*I edited out the part of my post that Titivillus quoted below because as they pointed out, there is a legitiate concern that the way I wrote it sounds like the Lutheran doctrine of “Consubstantiation” which is that the bread continues to co-exist alongside Jesus’ body. This is a theological doctrine beyond what we’re talking about which is 'why doesn’t it look/ taste/ feel like meat" but in order to avoid confusion I changed it. Titivillus has expressed the correct theological view below.


#12

No.

It still appears as if (looks like, smells like, feels like, sounds like) bread. But it is not.

It is all Jesus’s body. The bread is gone.


#13

My point is that it doesn’t turn into “meat”. It doesn’t change into the “flesh” of a body.

The “appearance” of bread remains. It doesn’t take on the “appearance” of meat, if you want to be super technical here.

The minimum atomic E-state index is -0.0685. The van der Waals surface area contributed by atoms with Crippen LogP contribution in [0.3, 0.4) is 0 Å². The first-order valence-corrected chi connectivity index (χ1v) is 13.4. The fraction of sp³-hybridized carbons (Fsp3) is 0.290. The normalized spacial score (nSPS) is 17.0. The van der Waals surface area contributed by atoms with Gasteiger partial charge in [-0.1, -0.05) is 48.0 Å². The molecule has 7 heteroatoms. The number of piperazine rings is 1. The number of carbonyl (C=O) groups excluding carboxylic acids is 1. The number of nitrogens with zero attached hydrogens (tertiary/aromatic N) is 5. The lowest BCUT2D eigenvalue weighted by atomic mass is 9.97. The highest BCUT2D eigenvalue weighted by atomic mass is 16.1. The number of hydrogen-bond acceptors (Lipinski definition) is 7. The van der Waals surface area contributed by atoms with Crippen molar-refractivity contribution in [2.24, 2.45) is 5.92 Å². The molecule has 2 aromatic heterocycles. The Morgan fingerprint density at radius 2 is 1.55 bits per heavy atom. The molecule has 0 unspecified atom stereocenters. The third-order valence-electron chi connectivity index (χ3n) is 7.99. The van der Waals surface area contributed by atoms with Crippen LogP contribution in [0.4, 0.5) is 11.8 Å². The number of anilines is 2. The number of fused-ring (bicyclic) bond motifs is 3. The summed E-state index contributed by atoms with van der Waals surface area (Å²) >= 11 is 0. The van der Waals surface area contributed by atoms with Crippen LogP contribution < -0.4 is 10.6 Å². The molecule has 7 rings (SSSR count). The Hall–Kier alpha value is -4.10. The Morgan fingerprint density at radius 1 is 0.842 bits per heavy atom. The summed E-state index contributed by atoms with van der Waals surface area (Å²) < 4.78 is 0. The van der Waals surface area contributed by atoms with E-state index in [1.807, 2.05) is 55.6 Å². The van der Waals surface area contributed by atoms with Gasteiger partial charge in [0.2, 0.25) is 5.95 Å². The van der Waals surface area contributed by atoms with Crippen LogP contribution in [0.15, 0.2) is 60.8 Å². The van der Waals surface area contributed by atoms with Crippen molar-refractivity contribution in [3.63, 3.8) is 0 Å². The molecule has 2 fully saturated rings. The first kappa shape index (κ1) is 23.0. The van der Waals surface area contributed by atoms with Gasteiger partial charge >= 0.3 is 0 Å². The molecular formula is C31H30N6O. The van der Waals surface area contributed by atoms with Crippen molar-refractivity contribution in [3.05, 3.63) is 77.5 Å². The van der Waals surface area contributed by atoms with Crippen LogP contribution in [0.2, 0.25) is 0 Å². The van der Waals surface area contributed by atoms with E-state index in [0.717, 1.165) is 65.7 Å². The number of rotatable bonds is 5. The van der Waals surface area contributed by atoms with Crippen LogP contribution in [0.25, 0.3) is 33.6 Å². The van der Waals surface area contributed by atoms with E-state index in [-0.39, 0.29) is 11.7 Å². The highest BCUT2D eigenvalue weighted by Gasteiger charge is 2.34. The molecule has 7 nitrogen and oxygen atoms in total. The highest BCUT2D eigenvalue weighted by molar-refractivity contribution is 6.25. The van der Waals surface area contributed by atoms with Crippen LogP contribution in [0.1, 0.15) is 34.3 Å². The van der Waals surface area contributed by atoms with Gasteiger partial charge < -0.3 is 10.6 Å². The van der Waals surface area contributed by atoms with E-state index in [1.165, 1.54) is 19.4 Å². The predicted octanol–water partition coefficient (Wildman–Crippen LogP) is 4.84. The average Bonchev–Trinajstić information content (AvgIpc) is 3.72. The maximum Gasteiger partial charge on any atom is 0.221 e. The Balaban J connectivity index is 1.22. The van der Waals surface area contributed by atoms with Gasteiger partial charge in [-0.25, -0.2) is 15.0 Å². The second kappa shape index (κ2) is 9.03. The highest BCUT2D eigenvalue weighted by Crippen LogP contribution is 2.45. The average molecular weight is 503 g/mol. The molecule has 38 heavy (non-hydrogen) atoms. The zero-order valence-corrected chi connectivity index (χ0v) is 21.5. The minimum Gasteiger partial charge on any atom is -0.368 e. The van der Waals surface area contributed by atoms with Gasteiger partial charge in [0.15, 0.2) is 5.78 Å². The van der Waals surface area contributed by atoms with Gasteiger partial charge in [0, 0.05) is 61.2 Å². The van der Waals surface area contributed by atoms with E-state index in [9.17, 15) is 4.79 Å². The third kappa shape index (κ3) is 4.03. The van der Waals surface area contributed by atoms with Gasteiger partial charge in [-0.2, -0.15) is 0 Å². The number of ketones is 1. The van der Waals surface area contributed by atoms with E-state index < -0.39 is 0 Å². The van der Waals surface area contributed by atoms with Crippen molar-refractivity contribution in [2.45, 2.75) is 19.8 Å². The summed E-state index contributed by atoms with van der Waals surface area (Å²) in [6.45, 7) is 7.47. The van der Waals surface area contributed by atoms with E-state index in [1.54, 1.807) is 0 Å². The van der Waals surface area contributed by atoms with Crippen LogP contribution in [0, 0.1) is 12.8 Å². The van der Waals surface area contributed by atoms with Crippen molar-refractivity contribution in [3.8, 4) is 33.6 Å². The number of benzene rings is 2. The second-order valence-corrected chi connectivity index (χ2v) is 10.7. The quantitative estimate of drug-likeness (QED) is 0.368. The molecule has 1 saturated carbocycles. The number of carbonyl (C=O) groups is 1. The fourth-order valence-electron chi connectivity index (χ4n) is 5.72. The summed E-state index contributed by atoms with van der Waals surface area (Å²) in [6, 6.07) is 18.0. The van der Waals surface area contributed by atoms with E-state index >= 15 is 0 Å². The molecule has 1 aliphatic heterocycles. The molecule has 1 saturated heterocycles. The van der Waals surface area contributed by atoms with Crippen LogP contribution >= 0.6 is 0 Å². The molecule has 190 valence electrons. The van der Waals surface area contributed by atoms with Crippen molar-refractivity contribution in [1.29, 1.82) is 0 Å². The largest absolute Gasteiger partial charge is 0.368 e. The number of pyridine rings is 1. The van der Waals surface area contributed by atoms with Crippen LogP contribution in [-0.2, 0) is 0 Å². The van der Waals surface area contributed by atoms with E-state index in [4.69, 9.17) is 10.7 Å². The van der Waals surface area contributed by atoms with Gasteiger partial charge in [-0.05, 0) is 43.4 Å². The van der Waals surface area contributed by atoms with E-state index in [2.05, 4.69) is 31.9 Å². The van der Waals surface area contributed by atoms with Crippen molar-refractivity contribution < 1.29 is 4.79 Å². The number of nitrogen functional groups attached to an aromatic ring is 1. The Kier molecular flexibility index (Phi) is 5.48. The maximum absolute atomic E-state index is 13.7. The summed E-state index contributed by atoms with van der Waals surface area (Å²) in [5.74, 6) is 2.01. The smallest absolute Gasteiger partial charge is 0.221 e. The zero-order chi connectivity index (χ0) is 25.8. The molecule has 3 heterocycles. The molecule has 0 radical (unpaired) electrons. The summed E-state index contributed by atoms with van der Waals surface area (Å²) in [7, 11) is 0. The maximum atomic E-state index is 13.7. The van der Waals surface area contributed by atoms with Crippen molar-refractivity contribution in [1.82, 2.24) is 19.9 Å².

#14

Thanks for the explanations, @Tis_bearself and @Titivillus


#15

Christ’s glorified body is different than the body He had before the Resurrection. It is as you say a spiritual body as St. Paul describes it.

1 Corinthians 15:42-44 (NRSVACE)
42 So it is with the resurrection of the dead. What is sown is perishable, what is raised is imperishable. 43 It is sown in dishonour, it is raised in glory. It is sown in weakness, it is raised in power. 44 It is sown a physical body, it is raised a spiritual body. If there is a physical body, there is also a spiritual body.


#16

One has to be careful, IMHO, with a statement like this. This statement is true in the same sense as this one:

Titivillus’s tattooed body is different than the body he had before he visited the tattoo parlor.

Titivillus’s body is different: It is now tattooed.
Titivillus’s body is not different: It is identical to the body he had before visiting the tattoo parlor.

NB

This is a fictitious example. Titivillus does not have any tattoos.


closed #17

This topic was automatically closed 14 days after the last reply. New replies are no longer allowed.


DISCLAIMER: The views and opinions expressed in these forums do not necessarily reflect those of Catholic Answers. For official apologetics resources please visit www.catholic.com.